read some of my poems
and then head to "photos" to see the words come to life...
I often find I think most,
when the water is beating down my back,
and the steam is a white swirl
that fills my ears and nose.
When the only sound beside the crashes in my head
is the slow trickle of water pooling at my feet,
becoming a gentle pendulum that renders me lost
in my own mind.
I find answers here.
Here I can sing my heart out,
but every crick in my voice
will be swallowed by the mess of towels near the door.
Here I can cry at every mistake I've made,
but than each salty tear will become
a pinprick, a dot on the glass, individual only for a second,
before it slides away.
Here I can write my doubts
on the tile,
but my pudgy fingers will only
leave a trail of vanishing pixie dust.
My shower is the lost and found of my soul,
a hidden cave
in the Bermuda Triangle
of my consciousness.
Stop, for a second.
See the mountain.
Hear it. Feel it.
This is your existence.
You who has been,
who will be.
Listen to the gentle heartbeat
of the earth.
Stay calm, focused,
ignore the din of the people,
of those who do not know.
Do you hear how the earth suffers?
How it groans
when starry skies become smudges
made of graphite on paper?
Do you feel the wet rain on your back,
sticky and salty like the tears
the moist soil breathes one last time
before it is burnt into ashes?
Listen darling, listen.
You are the mountain now.
You are the beat.
You are the earth.
Learn darling, learn,
so that you can save
paper mâché smile,
apple slice eyes
holding back tears.
Creases on their faces mark
the eyeliner smudged
over rosy cheeks and outstretched fingers,
like marionette dolls.
End of an era
Always the piano changes,
and like dark incense,
our words float into an air
that tastes like . darkness.
The tears that I shed
when I hear one last Laudate Pueri
will never stop carving salty crevices
into my cheeks
and my hands will never stop dancing
under the paper starch drenched in black ink
and the leather of my binder,
cold and smooth against my skin,
reminding me to sing.
I can hear the crescendoing passion
that rises from my chest
like an unquenchable fire
settling slowly to the beat of the drum,
searing the inside of the white church,
leaving it charred and smoky and warm,
blackened with the words of permanence.
Skirts woven of licorice layers,
topped with a cherry made of cinnamon,
our bodies dance to the pine-sap glow
of the room mottled with shining faces
everyone together for the Christmas spirit.
When I was younger
I would play with my grandfather’s
that lived on the shelf by the piano
that I wasn’t supposed to touch,
high up, on the second glass rung.
I would sit there on the brown leather couch,
caramel curls coupled with white chocolate skin,
my grandfather’s navy blue sweater,
draped over his soft and sleepy shoulders.
The first doll was always the prettiest.
I would peel her away and set her apart.
Run my little fingers over the curled edges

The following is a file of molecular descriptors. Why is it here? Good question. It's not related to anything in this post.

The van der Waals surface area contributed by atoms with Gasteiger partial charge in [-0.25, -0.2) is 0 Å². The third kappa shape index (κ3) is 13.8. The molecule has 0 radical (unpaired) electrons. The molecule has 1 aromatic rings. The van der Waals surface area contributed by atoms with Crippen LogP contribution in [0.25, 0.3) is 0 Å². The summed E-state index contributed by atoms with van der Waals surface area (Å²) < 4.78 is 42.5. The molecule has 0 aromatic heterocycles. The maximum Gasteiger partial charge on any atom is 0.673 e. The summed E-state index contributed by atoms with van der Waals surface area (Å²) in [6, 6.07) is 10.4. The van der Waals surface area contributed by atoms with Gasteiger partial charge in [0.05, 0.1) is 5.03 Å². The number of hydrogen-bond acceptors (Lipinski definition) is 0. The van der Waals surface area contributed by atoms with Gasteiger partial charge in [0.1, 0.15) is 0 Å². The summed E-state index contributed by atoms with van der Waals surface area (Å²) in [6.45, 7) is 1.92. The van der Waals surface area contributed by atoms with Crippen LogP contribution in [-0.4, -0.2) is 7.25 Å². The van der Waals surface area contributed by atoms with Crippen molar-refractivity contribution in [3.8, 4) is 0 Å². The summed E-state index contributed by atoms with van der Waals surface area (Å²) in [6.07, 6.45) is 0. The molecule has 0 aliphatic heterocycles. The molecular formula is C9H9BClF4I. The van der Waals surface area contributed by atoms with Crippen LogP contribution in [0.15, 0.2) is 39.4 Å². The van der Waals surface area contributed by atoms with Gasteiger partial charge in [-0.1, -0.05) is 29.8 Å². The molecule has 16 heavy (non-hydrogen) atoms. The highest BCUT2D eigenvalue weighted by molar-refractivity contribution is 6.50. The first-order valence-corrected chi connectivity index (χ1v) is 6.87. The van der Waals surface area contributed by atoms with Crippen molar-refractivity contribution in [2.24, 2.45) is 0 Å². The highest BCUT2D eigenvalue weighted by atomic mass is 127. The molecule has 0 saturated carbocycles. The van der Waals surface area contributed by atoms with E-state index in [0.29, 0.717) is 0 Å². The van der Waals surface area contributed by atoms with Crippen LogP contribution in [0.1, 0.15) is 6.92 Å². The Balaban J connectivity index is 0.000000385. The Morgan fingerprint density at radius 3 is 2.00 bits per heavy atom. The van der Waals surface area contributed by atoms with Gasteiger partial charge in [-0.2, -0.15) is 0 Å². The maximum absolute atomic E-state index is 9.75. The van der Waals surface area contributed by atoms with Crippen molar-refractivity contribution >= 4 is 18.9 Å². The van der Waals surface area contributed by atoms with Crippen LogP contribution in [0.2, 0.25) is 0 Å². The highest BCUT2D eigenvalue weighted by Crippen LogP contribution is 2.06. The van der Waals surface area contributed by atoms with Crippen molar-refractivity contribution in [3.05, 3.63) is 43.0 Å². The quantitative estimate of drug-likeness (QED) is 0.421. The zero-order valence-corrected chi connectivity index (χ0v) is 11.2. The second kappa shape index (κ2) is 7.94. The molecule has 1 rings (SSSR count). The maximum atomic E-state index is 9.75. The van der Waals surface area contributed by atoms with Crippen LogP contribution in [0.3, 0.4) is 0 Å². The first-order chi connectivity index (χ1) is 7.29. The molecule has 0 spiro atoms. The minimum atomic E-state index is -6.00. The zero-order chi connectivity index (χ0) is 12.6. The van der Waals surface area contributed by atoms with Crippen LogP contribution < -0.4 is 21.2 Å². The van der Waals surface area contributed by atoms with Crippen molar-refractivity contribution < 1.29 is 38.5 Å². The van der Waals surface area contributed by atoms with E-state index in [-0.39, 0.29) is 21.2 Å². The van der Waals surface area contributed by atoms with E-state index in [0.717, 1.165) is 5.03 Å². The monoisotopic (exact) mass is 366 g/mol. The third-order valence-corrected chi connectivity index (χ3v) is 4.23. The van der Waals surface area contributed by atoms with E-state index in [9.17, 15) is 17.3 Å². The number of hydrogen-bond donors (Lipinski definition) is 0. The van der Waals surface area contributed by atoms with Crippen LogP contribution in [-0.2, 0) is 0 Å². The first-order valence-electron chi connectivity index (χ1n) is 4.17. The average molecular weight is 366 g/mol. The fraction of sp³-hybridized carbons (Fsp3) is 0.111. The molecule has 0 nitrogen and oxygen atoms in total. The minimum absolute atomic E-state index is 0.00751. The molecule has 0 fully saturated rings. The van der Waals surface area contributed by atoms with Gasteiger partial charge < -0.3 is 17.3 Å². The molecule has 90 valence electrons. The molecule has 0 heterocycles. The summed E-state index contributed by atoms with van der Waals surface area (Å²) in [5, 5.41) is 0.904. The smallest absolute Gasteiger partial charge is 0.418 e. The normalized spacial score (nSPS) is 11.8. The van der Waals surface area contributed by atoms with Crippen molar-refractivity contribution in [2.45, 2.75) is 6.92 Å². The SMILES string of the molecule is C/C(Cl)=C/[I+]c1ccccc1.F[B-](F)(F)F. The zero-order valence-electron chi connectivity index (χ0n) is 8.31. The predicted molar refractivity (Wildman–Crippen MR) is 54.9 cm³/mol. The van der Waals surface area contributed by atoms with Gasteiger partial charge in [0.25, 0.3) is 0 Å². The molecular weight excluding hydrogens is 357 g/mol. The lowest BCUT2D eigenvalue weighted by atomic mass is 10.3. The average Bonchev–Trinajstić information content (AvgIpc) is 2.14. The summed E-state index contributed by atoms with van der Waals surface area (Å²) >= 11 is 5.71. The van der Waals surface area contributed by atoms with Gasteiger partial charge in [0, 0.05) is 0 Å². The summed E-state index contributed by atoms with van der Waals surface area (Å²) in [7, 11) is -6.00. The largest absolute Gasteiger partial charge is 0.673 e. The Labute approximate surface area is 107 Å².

of the red and gold paper that clung,
along the thick parts of the wooden curves.
Head tucked under my grandfather's
I would dream
of the pink tinge that would line my lips,
a long gold pendant
that would adorn my chest.
Pink bows in my hair,
my own matryoshka:
the outermost layer.
The second doll was the strongest.
Something about the brusque blue and black flowers
that decorated the purple bonnet,
the painted red cheeks
and the squinting eyes
that smiled dully at me,
A knight with armour
that glitters in the afternoon sun,
riding on a tall white horse.
His strong knuckles tighten around curving metal
setting up a double edged blade.
to its simplest form,
in my five year old mind.
A shaking girl
stood in front of a crowd
of sneering faces,
ready to expose the secrets
she holds in her throat,
entwined in the words
she will spin into sounds.
A layer thick like leather,
a boldly coloured matryoshka,
in my nineteen year old mind.
The dolls in the middle
were the ones that made me think.
yet distinctly something else.
Their small smiles
and yellow dresses,
half closed eyes,
graceful ballet flats.
soft footsteps that would crunch
against my grandfather’s carpet,
creating semi-circles that grow bigger
every inch I move with outstretched arms
fluttering like I am a butterfly.
A thin layer of grace,
of baby pink skin that covers my shoulders
and forms me a ballerina,
a fairy princess,
my own middle matryoshka.
The last doll,
the littlest one
at the core of it all
would be the most boring
yet the most wonderful.
And as I would hold that heavy grey figurine
in my outstretched palm, I would look at my grandfather,
pleading with shining eyes:
“Can we play again?”
Wishing I could shove
the doll that reminded me of myself
and my secrets
under the protection of the other dolls,
My very being
melting back into the happy middle dolls,
into the brave doll with the high red cheeks,
into the beautiful doll with the curling flowers.
All of my layers,
my matryoshka dolls,